Anastopoulou I, Eliopoulos C, Valakos ED, Manolis SK
. Application of Purkait's triangle method on a skeletal population from southern Europe.
Forensic Sci Int. 2014;245:203.e1-4.Abstract
The existence of sexual dimorphism in individual elements of the human skeleton allows sex determination and significantly enhances the identification of fragmentary skeletal material. Traditionally, the pelvis and the skull are used for an accurate sex determination. Sometimes they are not available and alternative methods have to be used. The aim of this work is to study the sexual dimorphism of the proximal portion of the posterior femur by analyzing the biometric data of the Purkait's triangle. The studied sample comprises 203 individuals (112 males and 91 females) from the Modern Human Skeletal Reference Collection (The Athens Collection) of the Department of Animal & Human Physiology (National & Kapodistrian University of Athens). The biometric data were analyzed by Discriminant Analysis and equations were generated for sex determination, which gave an overall correct classification of 78.3%. For the right and the left femur the percentages of correct classification were 77.8% and 75.9% respectively. These accuracy rates were compared to those of an Indian population and were found to be lower (86.5% for males and 86.3% for females). The study of sexual dimorphism (SD) in Greek, Indian, European-American and African-American populations gave interesting results. The AB diameter in the Greek sample shows the lowest degree of SD while the AC diameter shows the highest. In the other three population samples, the BC diameter shows the highest degree of SD. We assume that the femur anatomy of the Greeks is the major cause that the Purkait method does not give high rates of correct classification. It is therefore advisable that practitioners exercise caution when using this method on skeletal material from Greece, especially in forensic contexts.
Sagonas K, Pafilis P, Lymberakis P, Donihue CM, Herrel A, Valakos ED
. Insularity affects head morphology, bite force and diet in a Mediterranean lizard
. Biological Journal of the Linnean Society. 2014;112:469-484.Abstract
Island environments differ with regard to numerous features from the mainland and may induce large-scale changes in most aspects of the biology of an organism. In this study, we explore the effect of insularity on the morphology and performance of the feeding apparatus, a system crucial for the survival of organisms. To this end, we examined the head morphology and feeding ecology of island and mainland populations of the Balkan green lizard, Lacerta trilineata. We predicted that head morphology, performance and diet composition would differ between sexes and habitats as a result of varying sexual and natural selection pressures. We employed geometric morphometrics to test for differences in head morphology, measured bite forces and analysed the diet of 154 adult lizards. Morphological analyses revealed significant differences between sexes and also between mainland and island populations. Relative to females, males had larger heads, a stronger bite and consumed harder prey than females. Moreover, island lizards differed in head shape, but not in head size, and, in the case of males, demonstrated a higher bite force. Islanders had a wider food niche breadth and included more plant material in their diet. Our findings suggest that insularity influences feeding ecology and, through selection on bite force, head morphology. © 2014 The Linnean Society of London, Biological Journal of the Linnean Society, 2014, ●●, ●●–●●.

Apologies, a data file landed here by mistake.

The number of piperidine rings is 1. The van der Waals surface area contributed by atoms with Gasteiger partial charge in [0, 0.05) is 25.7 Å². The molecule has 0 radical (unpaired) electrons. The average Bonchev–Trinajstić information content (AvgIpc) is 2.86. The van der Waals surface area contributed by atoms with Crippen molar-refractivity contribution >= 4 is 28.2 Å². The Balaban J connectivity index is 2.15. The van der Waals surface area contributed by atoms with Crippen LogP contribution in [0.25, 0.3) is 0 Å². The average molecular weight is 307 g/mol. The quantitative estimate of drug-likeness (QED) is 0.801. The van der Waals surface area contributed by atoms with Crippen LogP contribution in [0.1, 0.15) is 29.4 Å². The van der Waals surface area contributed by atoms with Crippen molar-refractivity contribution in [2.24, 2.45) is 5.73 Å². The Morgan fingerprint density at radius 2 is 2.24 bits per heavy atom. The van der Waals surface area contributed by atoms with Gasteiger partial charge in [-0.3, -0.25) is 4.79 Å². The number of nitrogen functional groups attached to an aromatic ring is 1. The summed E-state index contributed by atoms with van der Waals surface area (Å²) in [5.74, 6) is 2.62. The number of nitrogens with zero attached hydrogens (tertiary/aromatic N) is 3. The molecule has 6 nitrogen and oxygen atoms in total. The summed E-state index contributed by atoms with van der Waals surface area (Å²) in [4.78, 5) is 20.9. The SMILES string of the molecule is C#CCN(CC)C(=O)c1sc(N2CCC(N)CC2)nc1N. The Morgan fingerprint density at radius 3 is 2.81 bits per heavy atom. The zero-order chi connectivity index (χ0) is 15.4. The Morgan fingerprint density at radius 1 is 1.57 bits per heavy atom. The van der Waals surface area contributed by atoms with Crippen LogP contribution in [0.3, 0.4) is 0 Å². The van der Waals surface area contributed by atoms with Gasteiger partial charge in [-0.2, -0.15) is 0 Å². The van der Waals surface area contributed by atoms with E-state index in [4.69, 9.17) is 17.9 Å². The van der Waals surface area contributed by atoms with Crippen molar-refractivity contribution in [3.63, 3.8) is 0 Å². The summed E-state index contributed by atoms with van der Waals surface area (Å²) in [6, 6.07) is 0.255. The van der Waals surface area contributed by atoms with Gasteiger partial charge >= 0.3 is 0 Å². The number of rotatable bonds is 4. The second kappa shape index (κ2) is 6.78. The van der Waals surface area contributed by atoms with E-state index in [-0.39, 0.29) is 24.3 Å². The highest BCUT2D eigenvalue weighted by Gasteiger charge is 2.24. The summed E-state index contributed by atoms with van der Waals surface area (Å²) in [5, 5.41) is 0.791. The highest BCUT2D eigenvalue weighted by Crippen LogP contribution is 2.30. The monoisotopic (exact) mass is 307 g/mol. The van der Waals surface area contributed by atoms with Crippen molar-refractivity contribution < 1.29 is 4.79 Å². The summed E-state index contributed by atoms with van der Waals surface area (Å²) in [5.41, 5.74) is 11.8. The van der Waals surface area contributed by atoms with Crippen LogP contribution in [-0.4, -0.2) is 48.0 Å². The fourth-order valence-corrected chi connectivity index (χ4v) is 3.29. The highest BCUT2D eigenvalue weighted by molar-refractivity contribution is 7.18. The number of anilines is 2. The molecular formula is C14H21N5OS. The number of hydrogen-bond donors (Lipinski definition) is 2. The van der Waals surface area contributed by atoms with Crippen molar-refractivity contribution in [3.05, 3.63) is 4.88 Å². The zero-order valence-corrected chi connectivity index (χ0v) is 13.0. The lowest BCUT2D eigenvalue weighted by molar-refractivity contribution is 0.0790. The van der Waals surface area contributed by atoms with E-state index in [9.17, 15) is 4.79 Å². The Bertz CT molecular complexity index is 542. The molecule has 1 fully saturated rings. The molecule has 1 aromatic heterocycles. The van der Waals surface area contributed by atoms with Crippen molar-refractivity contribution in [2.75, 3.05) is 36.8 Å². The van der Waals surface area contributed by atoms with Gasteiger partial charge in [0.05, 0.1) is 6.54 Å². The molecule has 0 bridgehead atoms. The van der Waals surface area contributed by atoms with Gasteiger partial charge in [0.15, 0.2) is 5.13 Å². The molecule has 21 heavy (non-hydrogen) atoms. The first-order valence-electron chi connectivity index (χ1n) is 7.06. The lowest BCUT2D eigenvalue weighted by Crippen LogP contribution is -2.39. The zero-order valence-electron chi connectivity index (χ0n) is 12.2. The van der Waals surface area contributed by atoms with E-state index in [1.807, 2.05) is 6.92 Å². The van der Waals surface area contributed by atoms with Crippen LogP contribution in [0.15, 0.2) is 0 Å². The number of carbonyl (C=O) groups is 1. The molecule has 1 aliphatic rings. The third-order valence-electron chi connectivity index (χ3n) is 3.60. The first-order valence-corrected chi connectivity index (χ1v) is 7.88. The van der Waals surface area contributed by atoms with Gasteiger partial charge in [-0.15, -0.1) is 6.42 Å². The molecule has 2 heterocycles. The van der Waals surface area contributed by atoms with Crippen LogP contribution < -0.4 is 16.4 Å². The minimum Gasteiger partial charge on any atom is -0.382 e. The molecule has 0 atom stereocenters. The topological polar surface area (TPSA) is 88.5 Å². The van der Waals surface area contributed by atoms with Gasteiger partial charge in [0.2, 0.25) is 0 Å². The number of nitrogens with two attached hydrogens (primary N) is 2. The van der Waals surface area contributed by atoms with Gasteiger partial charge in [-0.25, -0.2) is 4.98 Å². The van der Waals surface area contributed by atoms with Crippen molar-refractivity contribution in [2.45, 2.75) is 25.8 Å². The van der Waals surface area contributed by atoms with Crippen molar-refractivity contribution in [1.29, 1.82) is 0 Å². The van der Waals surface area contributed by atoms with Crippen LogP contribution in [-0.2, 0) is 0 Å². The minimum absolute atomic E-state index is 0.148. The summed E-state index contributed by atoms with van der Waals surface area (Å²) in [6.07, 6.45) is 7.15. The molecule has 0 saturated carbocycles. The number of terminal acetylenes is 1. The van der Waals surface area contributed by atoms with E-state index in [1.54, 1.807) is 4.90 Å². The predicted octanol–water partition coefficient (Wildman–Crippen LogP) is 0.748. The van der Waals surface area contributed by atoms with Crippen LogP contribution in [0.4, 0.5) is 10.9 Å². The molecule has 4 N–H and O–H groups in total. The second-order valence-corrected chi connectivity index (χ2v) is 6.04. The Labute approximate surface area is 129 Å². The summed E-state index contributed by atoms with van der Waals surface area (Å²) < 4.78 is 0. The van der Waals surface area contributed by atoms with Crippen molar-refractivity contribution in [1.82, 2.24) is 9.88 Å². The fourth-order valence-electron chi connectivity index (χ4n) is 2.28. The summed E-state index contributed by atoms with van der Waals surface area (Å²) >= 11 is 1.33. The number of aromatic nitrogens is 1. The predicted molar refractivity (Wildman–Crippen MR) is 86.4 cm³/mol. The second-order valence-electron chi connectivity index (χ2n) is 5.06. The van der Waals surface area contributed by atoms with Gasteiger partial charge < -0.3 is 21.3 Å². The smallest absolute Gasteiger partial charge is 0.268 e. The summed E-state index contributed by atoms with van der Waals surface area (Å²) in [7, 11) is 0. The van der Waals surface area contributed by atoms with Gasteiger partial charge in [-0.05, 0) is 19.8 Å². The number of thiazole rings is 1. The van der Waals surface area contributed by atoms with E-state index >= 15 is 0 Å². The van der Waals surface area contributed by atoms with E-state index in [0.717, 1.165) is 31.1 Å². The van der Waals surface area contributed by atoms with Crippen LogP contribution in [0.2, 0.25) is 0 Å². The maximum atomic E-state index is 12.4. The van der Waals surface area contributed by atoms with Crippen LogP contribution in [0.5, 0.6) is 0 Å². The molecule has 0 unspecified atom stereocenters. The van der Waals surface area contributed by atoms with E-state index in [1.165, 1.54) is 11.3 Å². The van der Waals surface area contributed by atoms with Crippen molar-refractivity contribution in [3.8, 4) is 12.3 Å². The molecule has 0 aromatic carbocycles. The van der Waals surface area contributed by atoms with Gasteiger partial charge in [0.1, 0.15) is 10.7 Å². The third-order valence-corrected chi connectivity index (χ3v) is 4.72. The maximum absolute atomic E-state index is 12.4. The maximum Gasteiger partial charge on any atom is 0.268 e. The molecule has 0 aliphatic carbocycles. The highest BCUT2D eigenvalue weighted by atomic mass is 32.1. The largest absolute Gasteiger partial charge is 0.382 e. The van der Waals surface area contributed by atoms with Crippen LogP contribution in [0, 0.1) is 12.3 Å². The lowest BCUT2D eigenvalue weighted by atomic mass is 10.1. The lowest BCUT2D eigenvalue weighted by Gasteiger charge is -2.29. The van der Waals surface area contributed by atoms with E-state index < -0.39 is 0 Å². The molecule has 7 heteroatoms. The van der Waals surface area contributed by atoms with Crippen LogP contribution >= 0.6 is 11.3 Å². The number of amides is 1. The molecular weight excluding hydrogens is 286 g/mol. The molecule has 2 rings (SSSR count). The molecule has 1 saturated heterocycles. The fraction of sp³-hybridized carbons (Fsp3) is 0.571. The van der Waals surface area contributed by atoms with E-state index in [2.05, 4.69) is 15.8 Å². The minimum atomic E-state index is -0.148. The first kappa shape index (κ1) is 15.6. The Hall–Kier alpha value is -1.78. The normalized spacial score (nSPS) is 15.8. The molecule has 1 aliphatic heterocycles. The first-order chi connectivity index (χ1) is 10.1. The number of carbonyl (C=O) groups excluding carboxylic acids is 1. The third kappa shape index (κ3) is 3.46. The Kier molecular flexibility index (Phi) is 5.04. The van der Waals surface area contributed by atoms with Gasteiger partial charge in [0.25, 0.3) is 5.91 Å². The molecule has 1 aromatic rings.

Kotsakiozi P, Parmakelis A, Aggeli I-K, Gaitanaki C, Giokas S, Valakos ED
. Water balance and expression of heat-shock protein 70 in Codringtonia species: A study within a phylogenetic framework
. Journal of Molluscan Studies. 2014;doi: 10.1093/mollus/eyu042.Abstract
Seasonal differences in the water content of fourCodringtoniaspecies were investigated using specimens collected from the field. In addition, rate of water loss and expression of heat-shock protein 70 (Hsp70) were measured in a laboratory setting with sixCodringtoniaspecies subjected to a short-term heat shock. Using a phylogenetic framework, both the Hsp70 expression levels and the rate of water loss were inves tigated for their correlation with spatial and climatic variables. As indicated by the field-collected samples, during summer aestivation only C. helenaeexhibited a tendency for water loss. During the short-term heat shock the rate of water loss inC. helenaewas also significantly greater. No interspecific differences could be detected in the levels of Hsp70 in the species subjected to short-term heat shock. A singleCodringtoniaspecies seemed to maintain increased Hsp70 protein levels. In the species subjected to short-term heat shock, a positive relationship was found between Hsp70 levels and rate of water loss. On the other hand, the Hsp70 levels under normal conditions showed a negative correlation with altitude and mean summer precipitation of the sampling localities. Thus, species seem to adapt to harsher environmental conditions by maintaining higher levels of Hsp70.